2 dried red chillies
200ml/7fl oz dry red wine
800g/26oz good-quality tinned tomatoes, chopped
Sea salt and black pepper

For the stock

11/2litres/21/2pints of water
1 yellow onion
1 carrot, roughly chopped
1 celery, chopped
A handful of flat-leaf parsley

Clean the clams and mussels. Scale, clean and fillet the fish, cutting the monkfish into two-inch pieces and the red mullet into two fillets.

To make the stock, pour the water into a stock pot and add the fish bones, vegetables and parsley. Bring to the boil, then lower immediately and simmer for 30 minutes and pass through a sieve.

To make the stew, heat the olive oil in a large cooking pot and add the onion, parsley, garlic and chillies. Sweat over a gentle heat until soft and transparent. Pour in the wine and let it bubble and spit a little, than add the tomatoes and a ladle of the stock. Turn up the heat and allow the base of the stew to boil vigorously to intensify the flavour; cook for about 15 minutes. Check for seasoning. Next, add the monkfish, red mullet, clams and mussels. Cook until the fish is firm and the mussels and clams open.

Check and adjust the seasoning if necessary. Ladle into bowls and serve.

Panna cotta

Panna cotta simply means cooked cream. This is a simple, very good dessert, light in feel but actually quite indulgent. In her book, Lori serves it with a sauce made of berries. Last Saturday I served it with blood oranges, a drizzle of Tuscan honey and a little finely chopped dried chilli.

Serves 4

2tbsp cold water
2tsp powdered gelatine
500ml/17fl oz double cream
150ml/5fl oz milk
100g/31/2oz caster sugar
1tsp vanilla extract

Place two tablespoons of cold water in a bowl, sprinkle in the gelatine and leave to stand for 10 minutes to soften. Combine the cream, milk, sugar and vanilla in a saucepan. Stir over a medium heat until the sugar dissolves. Don't allow the cream to boil. Take off the heat and whisk in the gelatine, making sure it is fully dissolved. Pour the cooked cream into six ramekins. Cover and chill in the fridge overnight.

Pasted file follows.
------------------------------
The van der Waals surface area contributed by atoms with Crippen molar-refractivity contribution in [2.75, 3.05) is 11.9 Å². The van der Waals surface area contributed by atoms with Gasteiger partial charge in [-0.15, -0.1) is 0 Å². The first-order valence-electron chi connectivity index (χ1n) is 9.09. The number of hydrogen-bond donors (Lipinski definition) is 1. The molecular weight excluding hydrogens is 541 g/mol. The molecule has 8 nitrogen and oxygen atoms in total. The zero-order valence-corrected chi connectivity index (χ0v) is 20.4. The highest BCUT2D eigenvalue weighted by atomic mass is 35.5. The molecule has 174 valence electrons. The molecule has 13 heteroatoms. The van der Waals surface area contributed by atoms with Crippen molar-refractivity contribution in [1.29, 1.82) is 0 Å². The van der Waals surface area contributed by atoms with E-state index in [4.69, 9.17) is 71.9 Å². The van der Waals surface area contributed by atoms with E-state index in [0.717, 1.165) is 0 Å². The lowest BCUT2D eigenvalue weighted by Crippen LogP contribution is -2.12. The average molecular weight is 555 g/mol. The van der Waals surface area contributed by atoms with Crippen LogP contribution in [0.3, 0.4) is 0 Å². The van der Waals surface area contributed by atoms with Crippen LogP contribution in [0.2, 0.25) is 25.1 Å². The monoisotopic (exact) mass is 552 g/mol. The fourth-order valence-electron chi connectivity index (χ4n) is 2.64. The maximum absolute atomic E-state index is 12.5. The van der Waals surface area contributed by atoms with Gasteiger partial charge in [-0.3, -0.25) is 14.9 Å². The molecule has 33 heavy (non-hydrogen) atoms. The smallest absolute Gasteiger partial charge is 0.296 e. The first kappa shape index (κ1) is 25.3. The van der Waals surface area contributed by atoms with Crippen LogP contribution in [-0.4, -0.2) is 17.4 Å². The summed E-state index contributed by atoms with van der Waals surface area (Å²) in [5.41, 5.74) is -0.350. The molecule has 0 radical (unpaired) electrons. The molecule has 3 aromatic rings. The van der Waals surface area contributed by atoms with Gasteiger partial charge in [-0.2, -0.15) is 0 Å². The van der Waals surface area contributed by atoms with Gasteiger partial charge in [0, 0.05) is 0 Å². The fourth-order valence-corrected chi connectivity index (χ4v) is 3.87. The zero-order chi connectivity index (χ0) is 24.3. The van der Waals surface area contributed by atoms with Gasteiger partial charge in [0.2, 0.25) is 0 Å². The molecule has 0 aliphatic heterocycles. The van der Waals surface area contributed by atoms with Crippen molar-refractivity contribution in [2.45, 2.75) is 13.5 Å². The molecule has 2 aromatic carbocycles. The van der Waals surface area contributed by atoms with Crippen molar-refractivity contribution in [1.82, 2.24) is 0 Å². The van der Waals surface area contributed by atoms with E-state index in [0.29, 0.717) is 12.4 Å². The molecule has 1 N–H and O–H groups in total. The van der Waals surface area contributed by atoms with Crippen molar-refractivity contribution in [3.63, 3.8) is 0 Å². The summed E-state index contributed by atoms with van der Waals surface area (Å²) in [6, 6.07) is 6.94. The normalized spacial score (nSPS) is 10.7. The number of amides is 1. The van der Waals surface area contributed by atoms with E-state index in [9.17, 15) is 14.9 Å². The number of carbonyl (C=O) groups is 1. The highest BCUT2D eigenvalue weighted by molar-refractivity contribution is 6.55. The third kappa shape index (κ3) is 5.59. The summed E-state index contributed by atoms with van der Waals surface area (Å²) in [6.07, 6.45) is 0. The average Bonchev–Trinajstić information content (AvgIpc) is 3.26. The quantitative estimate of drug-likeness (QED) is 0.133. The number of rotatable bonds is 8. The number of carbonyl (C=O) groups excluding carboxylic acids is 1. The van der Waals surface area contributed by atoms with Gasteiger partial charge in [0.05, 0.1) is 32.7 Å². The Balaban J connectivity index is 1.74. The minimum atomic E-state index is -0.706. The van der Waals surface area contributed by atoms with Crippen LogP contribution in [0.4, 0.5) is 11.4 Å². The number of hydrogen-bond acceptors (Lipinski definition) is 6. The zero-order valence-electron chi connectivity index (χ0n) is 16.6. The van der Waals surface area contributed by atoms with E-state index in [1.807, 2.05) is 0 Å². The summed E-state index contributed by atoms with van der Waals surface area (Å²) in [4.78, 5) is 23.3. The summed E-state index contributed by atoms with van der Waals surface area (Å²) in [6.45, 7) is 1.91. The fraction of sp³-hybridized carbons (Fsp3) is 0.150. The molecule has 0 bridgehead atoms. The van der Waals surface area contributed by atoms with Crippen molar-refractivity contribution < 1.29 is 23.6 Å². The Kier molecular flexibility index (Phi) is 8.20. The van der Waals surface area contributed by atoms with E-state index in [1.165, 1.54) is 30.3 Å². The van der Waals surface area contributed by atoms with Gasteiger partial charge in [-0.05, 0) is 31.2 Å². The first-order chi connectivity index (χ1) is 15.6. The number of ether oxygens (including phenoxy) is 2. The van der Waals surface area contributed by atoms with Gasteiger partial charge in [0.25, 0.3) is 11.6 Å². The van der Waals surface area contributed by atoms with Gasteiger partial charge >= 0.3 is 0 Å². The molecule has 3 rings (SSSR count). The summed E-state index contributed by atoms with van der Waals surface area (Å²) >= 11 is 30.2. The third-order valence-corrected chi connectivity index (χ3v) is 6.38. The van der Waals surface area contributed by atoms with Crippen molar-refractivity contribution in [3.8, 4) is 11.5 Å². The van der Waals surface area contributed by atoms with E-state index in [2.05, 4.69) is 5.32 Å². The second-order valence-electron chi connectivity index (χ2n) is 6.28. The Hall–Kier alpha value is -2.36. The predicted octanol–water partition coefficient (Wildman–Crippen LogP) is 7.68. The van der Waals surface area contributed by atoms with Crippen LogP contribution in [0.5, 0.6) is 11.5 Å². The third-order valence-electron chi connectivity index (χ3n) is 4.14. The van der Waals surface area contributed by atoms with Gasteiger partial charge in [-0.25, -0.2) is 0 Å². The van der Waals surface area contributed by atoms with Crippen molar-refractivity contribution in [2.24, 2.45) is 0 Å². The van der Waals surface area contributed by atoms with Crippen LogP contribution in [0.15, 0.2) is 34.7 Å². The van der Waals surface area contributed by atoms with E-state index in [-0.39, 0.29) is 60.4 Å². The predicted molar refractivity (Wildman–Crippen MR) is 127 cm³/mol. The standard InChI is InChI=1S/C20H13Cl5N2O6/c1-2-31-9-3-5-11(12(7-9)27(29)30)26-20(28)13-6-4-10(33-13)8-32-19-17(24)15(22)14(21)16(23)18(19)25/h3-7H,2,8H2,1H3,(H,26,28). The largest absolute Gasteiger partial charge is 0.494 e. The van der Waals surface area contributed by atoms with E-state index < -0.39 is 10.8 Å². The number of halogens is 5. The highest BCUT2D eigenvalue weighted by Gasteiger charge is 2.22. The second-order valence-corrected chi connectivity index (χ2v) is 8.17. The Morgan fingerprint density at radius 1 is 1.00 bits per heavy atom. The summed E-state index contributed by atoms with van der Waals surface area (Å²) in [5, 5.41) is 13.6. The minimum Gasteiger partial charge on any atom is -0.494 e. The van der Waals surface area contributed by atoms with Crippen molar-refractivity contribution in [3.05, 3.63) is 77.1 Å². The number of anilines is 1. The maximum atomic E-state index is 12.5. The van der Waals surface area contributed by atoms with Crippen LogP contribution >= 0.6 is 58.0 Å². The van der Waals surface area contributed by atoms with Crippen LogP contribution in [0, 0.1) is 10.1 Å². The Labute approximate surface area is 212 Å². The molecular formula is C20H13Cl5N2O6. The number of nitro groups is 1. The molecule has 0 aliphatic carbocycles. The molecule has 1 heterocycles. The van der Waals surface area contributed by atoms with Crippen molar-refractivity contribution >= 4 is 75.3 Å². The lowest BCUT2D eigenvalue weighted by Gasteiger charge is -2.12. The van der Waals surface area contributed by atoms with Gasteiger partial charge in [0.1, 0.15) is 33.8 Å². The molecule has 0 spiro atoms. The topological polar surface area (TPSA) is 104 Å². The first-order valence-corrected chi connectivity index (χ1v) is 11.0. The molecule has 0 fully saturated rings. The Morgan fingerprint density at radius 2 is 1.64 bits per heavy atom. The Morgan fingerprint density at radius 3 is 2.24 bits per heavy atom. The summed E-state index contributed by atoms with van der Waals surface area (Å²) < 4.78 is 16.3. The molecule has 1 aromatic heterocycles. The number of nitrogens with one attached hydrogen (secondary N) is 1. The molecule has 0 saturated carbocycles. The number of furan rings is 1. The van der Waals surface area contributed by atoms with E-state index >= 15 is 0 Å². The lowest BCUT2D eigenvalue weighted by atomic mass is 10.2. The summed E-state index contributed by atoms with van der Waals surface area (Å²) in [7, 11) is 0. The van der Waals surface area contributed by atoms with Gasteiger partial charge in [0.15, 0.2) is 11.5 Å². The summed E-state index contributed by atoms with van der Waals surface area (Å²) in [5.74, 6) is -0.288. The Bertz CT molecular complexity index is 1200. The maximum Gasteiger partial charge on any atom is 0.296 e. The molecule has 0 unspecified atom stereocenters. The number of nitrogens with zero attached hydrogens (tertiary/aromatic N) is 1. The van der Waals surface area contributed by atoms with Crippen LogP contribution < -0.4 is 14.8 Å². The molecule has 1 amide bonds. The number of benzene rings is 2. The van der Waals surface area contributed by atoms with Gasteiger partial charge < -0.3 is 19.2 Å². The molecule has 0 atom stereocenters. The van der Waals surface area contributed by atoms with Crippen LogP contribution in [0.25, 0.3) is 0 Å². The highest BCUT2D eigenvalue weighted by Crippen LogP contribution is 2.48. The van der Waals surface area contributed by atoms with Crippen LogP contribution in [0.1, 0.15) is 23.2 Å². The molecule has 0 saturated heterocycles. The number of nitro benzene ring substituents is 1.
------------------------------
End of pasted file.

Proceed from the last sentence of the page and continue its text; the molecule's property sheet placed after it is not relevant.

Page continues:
The Forager by Wendy Fogarty

Petersham's food sourcer on where to find the tastiest Tuscan treats...

We sourced many of the ingredients for the feast from Savoria (, tel: 0870 242 1823, ). Cured meats for the antipasti included: Cinta Sinese; Salame Toscano Grosso in budello naturale; Bocconcini al Tartufo and Lardo Toscano all made by the Tuscan artisans Salumeria Toscana.

We served Melata di Abete – honeydew honey from fir trees – with pecorino. This is the last honey of the summer and comes from bees gathering sugary nectar from the bark of the white and red firs in the Appenine mountains.

Our selection of artisan cheeses included: Pecorino Maremmano stagionato; Pecorino Fresco Canestrato; Marzolino Rosso; and Pecorino di Pienza al tartufo.

Les Caves de Pyrene provided two classic Tuscan wines to accompany the menu: a 2003 Chianti Classico Rodano, and a 2001 Chianti Classico Riserva Caparsa (tel: 01483 538 820,